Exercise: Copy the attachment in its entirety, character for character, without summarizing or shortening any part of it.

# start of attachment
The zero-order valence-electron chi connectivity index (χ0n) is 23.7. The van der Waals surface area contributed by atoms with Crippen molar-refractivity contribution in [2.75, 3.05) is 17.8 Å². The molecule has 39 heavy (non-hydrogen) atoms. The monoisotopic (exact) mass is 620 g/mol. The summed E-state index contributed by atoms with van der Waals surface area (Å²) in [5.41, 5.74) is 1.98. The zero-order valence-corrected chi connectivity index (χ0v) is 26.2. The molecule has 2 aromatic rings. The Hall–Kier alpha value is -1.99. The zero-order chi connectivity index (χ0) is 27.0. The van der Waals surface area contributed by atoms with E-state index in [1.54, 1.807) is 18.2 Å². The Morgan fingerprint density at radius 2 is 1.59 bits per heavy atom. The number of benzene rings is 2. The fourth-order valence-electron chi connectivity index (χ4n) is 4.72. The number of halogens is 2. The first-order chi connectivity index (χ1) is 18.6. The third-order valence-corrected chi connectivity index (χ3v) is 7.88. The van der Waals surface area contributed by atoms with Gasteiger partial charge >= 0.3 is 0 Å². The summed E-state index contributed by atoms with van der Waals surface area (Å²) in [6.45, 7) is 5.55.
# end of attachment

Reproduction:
The zero-order valence-electron chi connectivity index (χ0n) is 23.7. The van der Waals surface area contributed by atoms with Crippen molar-refractivity contribution in [2.75, 3.05) is 17.8 Å². The molecule has 39 heavy (non-hydrogen) atoms. The monoisotopic (exact) mass is 620 g/mol. The summed E-state index contributed by atoms with van der Waals surface area (Å²) in [5.41, 5.74) is 1.98. The zero-order valence-corrected chi connectivity index (χ0v) is 26.2. The molecule has 2 aromatic rings. The Hall–Kier alpha value is -1.99. The zero-order chi connectivity index (χ0) is 27.0. The van der Waals surface area contributed by atoms with E-state index in [1.54, 1.807) is 18.2 Å². The Morgan fingerprint density at radius 2 is 1.59 bits per heavy atom. The number of benzene rings is 2. The fourth-order valence-electron chi connectivity index (χ4n) is 4.72. The number of halogens is 2. The first-order chi connectivity index (χ1) is 18.6. The third-order valence-corrected chi connectivity index (χ3v) is 7.88. The van der Waals surface area contributed by atoms with Gasteiger partial charge >= 0.3 is 0 Å². The summed E-state index contributed by atoms with van der Waals surface area (Å²) in [6.45, 7) is 5.55.